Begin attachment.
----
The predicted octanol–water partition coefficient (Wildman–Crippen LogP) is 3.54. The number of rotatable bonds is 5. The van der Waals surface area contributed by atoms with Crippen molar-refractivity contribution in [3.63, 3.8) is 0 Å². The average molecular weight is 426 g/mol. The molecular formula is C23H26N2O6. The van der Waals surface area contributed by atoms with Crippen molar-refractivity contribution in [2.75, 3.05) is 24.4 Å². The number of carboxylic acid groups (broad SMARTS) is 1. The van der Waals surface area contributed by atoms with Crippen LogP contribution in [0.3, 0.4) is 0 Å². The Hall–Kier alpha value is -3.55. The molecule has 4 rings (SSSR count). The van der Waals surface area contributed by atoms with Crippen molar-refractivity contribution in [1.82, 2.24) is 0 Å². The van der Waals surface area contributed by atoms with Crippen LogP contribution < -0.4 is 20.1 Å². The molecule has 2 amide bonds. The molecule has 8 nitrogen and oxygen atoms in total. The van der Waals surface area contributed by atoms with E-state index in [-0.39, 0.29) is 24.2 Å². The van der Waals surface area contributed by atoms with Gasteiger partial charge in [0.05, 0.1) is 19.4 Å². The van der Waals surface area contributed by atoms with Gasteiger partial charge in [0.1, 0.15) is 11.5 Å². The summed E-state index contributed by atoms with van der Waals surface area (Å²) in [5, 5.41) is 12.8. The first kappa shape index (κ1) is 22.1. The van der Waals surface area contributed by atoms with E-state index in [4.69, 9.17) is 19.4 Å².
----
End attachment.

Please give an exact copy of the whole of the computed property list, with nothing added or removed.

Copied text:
The predicted octanol–water partition coefficient (Wildman–Crippen LogP) is 3.54. The number of rotatable bonds is 5. The van der Waals surface area contributed by atoms with Crippen molar-refractivity contribution in [3.63, 3.8) is 0 Å². The average molecular weight is 426 g/mol. The molecular formula is C23H26N2O6. The van der Waals surface area contributed by atoms with Crippen molar-refractivity contribution in [2.75, 3.05) is 24.4 Å². The number of carboxylic acid groups (broad SMARTS) is 1. The van der Waals surface area contributed by atoms with Crippen LogP contribution in [0.3, 0.4) is 0 Å². The Hall–Kier alpha value is -3.55. The molecule has 4 rings (SSSR count). The van der Waals surface area contributed by atoms with Crippen molar-refractivity contribution in [1.82, 2.24) is 0 Å². The van der Waals surface area contributed by atoms with Crippen LogP contribution < -0.4 is 20.1 Å². The molecule has 2 amide bonds. The molecule has 8 nitrogen and oxygen atoms in total. The van der Waals surface area contributed by atoms with E-state index in [-0.39, 0.29) is 24.2 Å². The van der Waals surface area contributed by atoms with Gasteiger partial charge in [0.05, 0.1) is 19.4 Å². The van der Waals surface area contributed by atoms with Gasteiger partial charge in [0.1, 0.15) is 11.5 Å². The summed E-state index contributed by atoms with van der Waals surface area (Å²) in [5, 5.41) is 12.8. The first kappa shape index (κ1) is 22.1. The van der Waals surface area contributed by atoms with E-state index in [4.69, 9.17) is 19.4 Å².